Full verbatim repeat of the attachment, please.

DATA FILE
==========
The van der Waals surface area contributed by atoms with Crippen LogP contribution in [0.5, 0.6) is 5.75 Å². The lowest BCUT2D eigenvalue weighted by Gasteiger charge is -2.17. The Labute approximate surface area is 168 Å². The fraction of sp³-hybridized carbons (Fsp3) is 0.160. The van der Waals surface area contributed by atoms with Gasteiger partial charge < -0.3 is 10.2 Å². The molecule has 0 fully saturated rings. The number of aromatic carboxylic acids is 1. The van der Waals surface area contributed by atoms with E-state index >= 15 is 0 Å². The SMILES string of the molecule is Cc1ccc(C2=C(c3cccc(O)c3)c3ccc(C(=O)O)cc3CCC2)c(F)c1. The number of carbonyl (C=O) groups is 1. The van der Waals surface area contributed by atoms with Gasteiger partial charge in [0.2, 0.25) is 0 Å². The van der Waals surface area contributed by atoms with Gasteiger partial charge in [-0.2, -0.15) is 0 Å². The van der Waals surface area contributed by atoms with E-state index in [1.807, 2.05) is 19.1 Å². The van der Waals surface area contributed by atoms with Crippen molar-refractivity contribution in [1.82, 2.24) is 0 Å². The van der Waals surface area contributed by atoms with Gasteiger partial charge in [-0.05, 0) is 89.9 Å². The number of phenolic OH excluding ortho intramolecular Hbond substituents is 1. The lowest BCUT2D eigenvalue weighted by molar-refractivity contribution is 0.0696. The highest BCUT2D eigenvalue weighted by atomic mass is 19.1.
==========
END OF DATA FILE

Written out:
The van der Waals surface area contributed by atoms with Crippen LogP contribution in [0.5, 0.6) is 5.75 Å². The lowest BCUT2D eigenvalue weighted by Gasteiger charge is -2.17. The Labute approximate surface area is 168 Å². The fraction of sp³-hybridized carbons (Fsp3) is 0.160. The van der Waals surface area contributed by atoms with Gasteiger partial charge < -0.3 is 10.2 Å². The molecule has 0 fully saturated rings. The number of aromatic carboxylic acids is 1. The van der Waals surface area contributed by atoms with E-state index >= 15 is 0 Å². The SMILES string of the molecule is Cc1ccc(C2=C(c3cccc(O)c3)c3ccc(C(=O)O)cc3CCC2)c(F)c1. The number of carbonyl (C=O) groups is 1. The van der Waals surface area contributed by atoms with Gasteiger partial charge in [0.2, 0.25) is 0 Å². The van der Waals surface area contributed by atoms with Gasteiger partial charge in [-0.2, -0.15) is 0 Å². The van der Waals surface area contributed by atoms with E-state index in [1.807, 2.05) is 19.1 Å². The van der Waals surface area contributed by atoms with Crippen molar-refractivity contribution in [1.82, 2.24) is 0 Å². The van der Waals surface area contributed by atoms with Gasteiger partial charge in [-0.05, 0) is 89.9 Å². The number of phenolic OH excluding ortho intramolecular Hbond substituents is 1. The lowest BCUT2D eigenvalue weighted by molar-refractivity contribution is 0.0696. The highest BCUT2D eigenvalue weighted by atomic mass is 19.1.